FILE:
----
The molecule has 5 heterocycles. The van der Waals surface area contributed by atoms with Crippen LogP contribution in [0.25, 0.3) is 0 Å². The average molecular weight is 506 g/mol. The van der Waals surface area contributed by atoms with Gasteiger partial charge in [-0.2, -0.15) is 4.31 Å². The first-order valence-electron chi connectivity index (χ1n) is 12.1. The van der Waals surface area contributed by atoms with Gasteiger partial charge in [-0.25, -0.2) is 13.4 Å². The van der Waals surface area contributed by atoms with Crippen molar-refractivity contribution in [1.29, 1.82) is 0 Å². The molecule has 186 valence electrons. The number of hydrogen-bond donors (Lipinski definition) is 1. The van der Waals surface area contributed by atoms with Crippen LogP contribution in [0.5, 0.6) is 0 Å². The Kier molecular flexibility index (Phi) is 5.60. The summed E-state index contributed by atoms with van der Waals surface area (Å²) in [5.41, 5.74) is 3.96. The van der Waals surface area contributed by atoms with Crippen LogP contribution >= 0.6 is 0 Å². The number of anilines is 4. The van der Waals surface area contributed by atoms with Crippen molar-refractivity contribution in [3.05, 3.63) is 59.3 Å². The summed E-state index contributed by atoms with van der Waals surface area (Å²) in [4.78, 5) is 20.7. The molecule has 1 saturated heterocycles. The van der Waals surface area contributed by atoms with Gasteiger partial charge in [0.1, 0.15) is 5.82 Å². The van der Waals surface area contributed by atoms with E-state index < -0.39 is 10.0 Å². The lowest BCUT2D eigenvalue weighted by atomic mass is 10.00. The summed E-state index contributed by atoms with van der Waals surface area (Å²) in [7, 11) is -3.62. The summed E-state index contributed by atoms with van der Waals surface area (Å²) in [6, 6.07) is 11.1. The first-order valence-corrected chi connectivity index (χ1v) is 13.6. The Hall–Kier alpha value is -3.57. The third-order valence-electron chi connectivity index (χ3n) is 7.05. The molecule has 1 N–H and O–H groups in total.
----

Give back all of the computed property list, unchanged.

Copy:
The molecule has 5 heterocycles. The van der Waals surface area contributed by atoms with Crippen LogP contribution in [0.25, 0.3) is 0 Å². The average molecular weight is 506 g/mol. The van der Waals surface area contributed by atoms with Gasteiger partial charge in [-0.2, -0.15) is 4.31 Å². The first-order valence-electron chi connectivity index (χ1n) is 12.1. The van der Waals surface area contributed by atoms with Gasteiger partial charge in [-0.25, -0.2) is 13.4 Å². The van der Waals surface area contributed by atoms with Crippen molar-refractivity contribution in [1.29, 1.82) is 0 Å². The molecule has 186 valence electrons. The number of hydrogen-bond donors (Lipinski definition) is 1. The van der Waals surface area contributed by atoms with Crippen LogP contribution in [0.5, 0.6) is 0 Å². The Kier molecular flexibility index (Phi) is 5.60. The summed E-state index contributed by atoms with van der Waals surface area (Å²) in [5.41, 5.74) is 3.96. The van der Waals surface area contributed by atoms with Crippen LogP contribution >= 0.6 is 0 Å². The number of anilines is 4. The van der Waals surface area contributed by atoms with Crippen molar-refractivity contribution in [3.05, 3.63) is 59.3 Å². The summed E-state index contributed by atoms with van der Waals surface area (Å²) in [4.78, 5) is 20.7. The molecule has 1 saturated heterocycles. The van der Waals surface area contributed by atoms with Gasteiger partial charge in [0.1, 0.15) is 5.82 Å². The van der Waals surface area contributed by atoms with E-state index < -0.39 is 10.0 Å². The lowest BCUT2D eigenvalue weighted by atomic mass is 10.00. The summed E-state index contributed by atoms with van der Waals surface area (Å²) in [7, 11) is -3.62. The summed E-state index contributed by atoms with van der Waals surface area (Å²) in [6, 6.07) is 11.1. The first-order valence-corrected chi connectivity index (χ1v) is 13.6. The Hall–Kier alpha value is -3.57. The third-order valence-electron chi connectivity index (χ3n) is 7.05. The molecule has 1 N–H and O–H groups in total.